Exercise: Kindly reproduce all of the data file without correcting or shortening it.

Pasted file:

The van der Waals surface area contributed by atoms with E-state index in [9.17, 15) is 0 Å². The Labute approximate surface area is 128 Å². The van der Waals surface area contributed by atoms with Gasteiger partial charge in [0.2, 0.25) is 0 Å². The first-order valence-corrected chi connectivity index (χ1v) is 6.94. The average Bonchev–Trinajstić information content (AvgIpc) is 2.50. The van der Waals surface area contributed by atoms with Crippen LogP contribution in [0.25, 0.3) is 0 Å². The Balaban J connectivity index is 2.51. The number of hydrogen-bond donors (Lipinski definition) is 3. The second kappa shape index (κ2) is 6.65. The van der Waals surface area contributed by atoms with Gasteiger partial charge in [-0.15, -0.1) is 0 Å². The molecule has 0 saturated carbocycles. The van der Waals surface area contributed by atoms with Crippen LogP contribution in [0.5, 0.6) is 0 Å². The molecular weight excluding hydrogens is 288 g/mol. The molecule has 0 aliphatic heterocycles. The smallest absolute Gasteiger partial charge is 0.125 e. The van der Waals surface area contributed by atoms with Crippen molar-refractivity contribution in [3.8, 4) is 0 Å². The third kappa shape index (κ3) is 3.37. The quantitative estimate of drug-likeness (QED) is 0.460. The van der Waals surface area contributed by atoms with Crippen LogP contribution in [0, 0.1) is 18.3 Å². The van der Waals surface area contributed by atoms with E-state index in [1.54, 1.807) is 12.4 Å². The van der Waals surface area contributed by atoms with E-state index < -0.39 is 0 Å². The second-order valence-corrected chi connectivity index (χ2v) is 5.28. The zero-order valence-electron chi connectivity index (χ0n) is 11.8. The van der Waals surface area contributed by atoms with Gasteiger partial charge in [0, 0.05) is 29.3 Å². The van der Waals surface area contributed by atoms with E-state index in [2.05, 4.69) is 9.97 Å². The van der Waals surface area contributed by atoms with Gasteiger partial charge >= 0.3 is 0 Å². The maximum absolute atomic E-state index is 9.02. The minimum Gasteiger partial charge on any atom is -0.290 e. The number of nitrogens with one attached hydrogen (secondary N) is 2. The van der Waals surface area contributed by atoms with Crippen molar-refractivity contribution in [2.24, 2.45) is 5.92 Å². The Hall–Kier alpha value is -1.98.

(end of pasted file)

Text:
The van der Waals surface area contributed by atoms with E-state index in [9.17, 15) is 0 Å². The Labute approximate surface area is 128 Å². The van der Waals surface area contributed by atoms with Gasteiger partial charge in [0.2, 0.25) is 0 Å². The first-order valence-corrected chi connectivity index (χ1v) is 6.94. The average Bonchev–Trinajstić information content (AvgIpc) is 2.50. The van der Waals surface area contributed by atoms with Crippen LogP contribution in [0.25, 0.3) is 0 Å². The Balaban J connectivity index is 2.51. The number of hydrogen-bond donors (Lipinski definition) is 3. The second kappa shape index (κ2) is 6.65. The van der Waals surface area contributed by atoms with Gasteiger partial charge in [-0.15, -0.1) is 0 Å². The molecule has 0 saturated carbocycles. The van der Waals surface area contributed by atoms with Crippen LogP contribution in [0.5, 0.6) is 0 Å². The molecular weight excluding hydrogens is 288 g/mol. The molecule has 0 aliphatic heterocycles. The smallest absolute Gasteiger partial charge is 0.125 e. The van der Waals surface area contributed by atoms with Crippen molar-refractivity contribution in [3.8, 4) is 0 Å². The third kappa shape index (κ3) is 3.37. The quantitative estimate of drug-likeness (QED) is 0.460. The van der Waals surface area contributed by atoms with Crippen LogP contribution in [0, 0.1) is 18.3 Å². The van der Waals surface area contributed by atoms with E-state index in [1.54, 1.807) is 12.4 Å². The van der Waals surface area contributed by atoms with E-state index < -0.39 is 0 Å². The second-order valence-corrected chi connectivity index (χ2v) is 5.28. The zero-order valence-electron chi connectivity index (χ0n) is 11.8. The van der Waals surface area contributed by atoms with Gasteiger partial charge in [0, 0.05) is 29.3 Å². The van der Waals surface area contributed by atoms with E-state index in [2.05, 4.69) is 9.97 Å². The van der Waals surface area contributed by atoms with Gasteiger partial charge >= 0.3 is 0 Å². The maximum absolute atomic E-state index is 9.02. The minimum Gasteiger partial charge on any atom is -0.290 e. The number of nitrogens with one attached hydrogen (secondary N) is 2. The van der Waals surface area contributed by atoms with Crippen molar-refractivity contribution in [2.24, 2.45) is 5.92 Å². The Hall–Kier alpha value is -1.98.